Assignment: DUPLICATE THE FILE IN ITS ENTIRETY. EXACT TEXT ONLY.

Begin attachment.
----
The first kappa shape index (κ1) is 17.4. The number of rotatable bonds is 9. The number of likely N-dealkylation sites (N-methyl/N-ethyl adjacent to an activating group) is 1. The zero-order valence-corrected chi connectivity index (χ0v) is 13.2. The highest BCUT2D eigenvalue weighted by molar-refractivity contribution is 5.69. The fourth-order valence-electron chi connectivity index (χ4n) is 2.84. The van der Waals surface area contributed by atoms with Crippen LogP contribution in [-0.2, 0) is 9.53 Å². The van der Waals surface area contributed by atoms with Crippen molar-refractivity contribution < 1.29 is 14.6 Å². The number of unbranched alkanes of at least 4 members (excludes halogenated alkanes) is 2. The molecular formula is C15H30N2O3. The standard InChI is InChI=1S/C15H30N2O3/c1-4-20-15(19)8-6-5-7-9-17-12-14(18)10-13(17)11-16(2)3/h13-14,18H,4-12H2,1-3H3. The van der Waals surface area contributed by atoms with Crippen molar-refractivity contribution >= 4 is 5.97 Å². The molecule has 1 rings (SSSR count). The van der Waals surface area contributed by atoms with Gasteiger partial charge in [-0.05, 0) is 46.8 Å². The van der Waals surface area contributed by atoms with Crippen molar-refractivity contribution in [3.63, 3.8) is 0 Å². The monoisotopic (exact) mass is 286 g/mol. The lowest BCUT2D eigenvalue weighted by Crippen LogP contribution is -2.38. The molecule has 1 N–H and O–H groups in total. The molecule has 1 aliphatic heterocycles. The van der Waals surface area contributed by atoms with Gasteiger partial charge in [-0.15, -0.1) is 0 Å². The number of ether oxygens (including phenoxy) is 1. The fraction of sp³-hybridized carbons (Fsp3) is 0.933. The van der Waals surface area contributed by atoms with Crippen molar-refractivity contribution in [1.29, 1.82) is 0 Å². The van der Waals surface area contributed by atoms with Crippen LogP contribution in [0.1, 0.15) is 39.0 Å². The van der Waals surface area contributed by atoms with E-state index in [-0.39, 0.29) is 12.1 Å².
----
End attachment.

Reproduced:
The first kappa shape index (κ1) is 17.4. The number of rotatable bonds is 9. The number of likely N-dealkylation sites (N-methyl/N-ethyl adjacent to an activating group) is 1. The zero-order valence-corrected chi connectivity index (χ0v) is 13.2. The highest BCUT2D eigenvalue weighted by molar-refractivity contribution is 5.69. The fourth-order valence-electron chi connectivity index (χ4n) is 2.84. The van der Waals surface area contributed by atoms with Crippen LogP contribution in [-0.2, 0) is 9.53 Å². The van der Waals surface area contributed by atoms with Crippen molar-refractivity contribution < 1.29 is 14.6 Å². The number of unbranched alkanes of at least 4 members (excludes halogenated alkanes) is 2. The molecular formula is C15H30N2O3. The standard InChI is InChI=1S/C15H30N2O3/c1-4-20-15(19)8-6-5-7-9-17-12-14(18)10-13(17)11-16(2)3/h13-14,18H,4-12H2,1-3H3. The van der Waals surface area contributed by atoms with Crippen molar-refractivity contribution >= 4 is 5.97 Å². The molecule has 1 rings (SSSR count). The van der Waals surface area contributed by atoms with Gasteiger partial charge in [-0.05, 0) is 46.8 Å². The van der Waals surface area contributed by atoms with Crippen molar-refractivity contribution in [3.63, 3.8) is 0 Å². The monoisotopic (exact) mass is 286 g/mol. The lowest BCUT2D eigenvalue weighted by Crippen LogP contribution is -2.38. The molecule has 1 N–H and O–H groups in total. The molecule has 1 aliphatic heterocycles. The van der Waals surface area contributed by atoms with Gasteiger partial charge in [-0.15, -0.1) is 0 Å². The number of ether oxygens (including phenoxy) is 1. The fraction of sp³-hybridized carbons (Fsp3) is 0.933. The van der Waals surface area contributed by atoms with Crippen molar-refractivity contribution in [1.29, 1.82) is 0 Å². The van der Waals surface area contributed by atoms with Crippen LogP contribution in [0.1, 0.15) is 39.0 Å². The van der Waals surface area contributed by atoms with E-state index in [-0.39, 0.29) is 12.1 Å².